Church, The Circus School, and Camargo Correa.

by Joshua Millage

Well it is apparent to me how hard it is to keep a blog up-to-date. The internet here sucks so I going to blame it for my lack of posts…


Sunday was a cultural experience. We woke up in the morning and went to a church that one of our professors had relations with when he was a bishop in the Free Methodist Church. This church was very welcoming and gave us many hugs and kisses (literally – I love Brazilians). Dr. Mannoia gave a amazing sermon and then we had a opportunity to talk to the leaders about business principles and how they need to be applied to the church. It was fantastic to see the reception of what we said and it made me realize, again, that there is absolutely a place for business people in the ministry.

That evening we went to another church which was more low-key. Not in terms of charisma, but rather formality. Needless to say it was hard to pay attention in this service because of the Portuguese and the lack of understanding of what was being said. However, I enjoyed it more than the morning service because the people came up to us afterwards and wanted to practice there english with us. One teenager flipped out when I pulled out my iPhone 4 because I guess that Brazil does not get the device til next year.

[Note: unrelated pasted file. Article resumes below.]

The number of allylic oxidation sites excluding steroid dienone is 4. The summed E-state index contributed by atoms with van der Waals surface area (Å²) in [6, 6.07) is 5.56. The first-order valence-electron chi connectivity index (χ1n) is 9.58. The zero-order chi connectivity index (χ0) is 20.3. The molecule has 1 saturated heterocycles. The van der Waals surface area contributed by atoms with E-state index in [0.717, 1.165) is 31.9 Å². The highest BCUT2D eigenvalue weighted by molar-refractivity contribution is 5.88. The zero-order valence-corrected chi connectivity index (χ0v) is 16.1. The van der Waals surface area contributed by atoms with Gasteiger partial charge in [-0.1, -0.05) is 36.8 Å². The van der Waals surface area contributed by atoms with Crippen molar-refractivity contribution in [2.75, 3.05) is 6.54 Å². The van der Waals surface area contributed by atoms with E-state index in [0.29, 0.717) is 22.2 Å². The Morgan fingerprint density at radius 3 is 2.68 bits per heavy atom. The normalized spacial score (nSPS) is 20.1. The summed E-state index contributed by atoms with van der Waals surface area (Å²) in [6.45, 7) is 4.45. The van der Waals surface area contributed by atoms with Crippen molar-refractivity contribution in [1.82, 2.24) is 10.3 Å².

On monday we had the opportunity to go see a circus school where children who grow up in the favelas (ghettos) come to learn acrobatics. The school’s goal was not to train children to be in the circus but rather to keep them out of trouble and teach them life and business skills to help them get out of the favelas and into a good job to take care of themselves and their families.

Antonio was the individual who ran the operation and it was interesting to me to see a organization who was dependent of the articulation of one makes vision. Antonio is truly a linchpin – completely indispensable. There is so much I can say about this visit… My video should do the talking for me (it will be done in a few days).

Today we went to Camargo Correa which was a large conglomerate of construction and infrastructure companies. It was amazing to talk to people who were so passionate about infrastructure because they know it is needed for Brail to develop.

So far the trip has been something totally different than I expected. It is a true educational experience and very draining. I guess this is what real life feels like…

Im going to bed.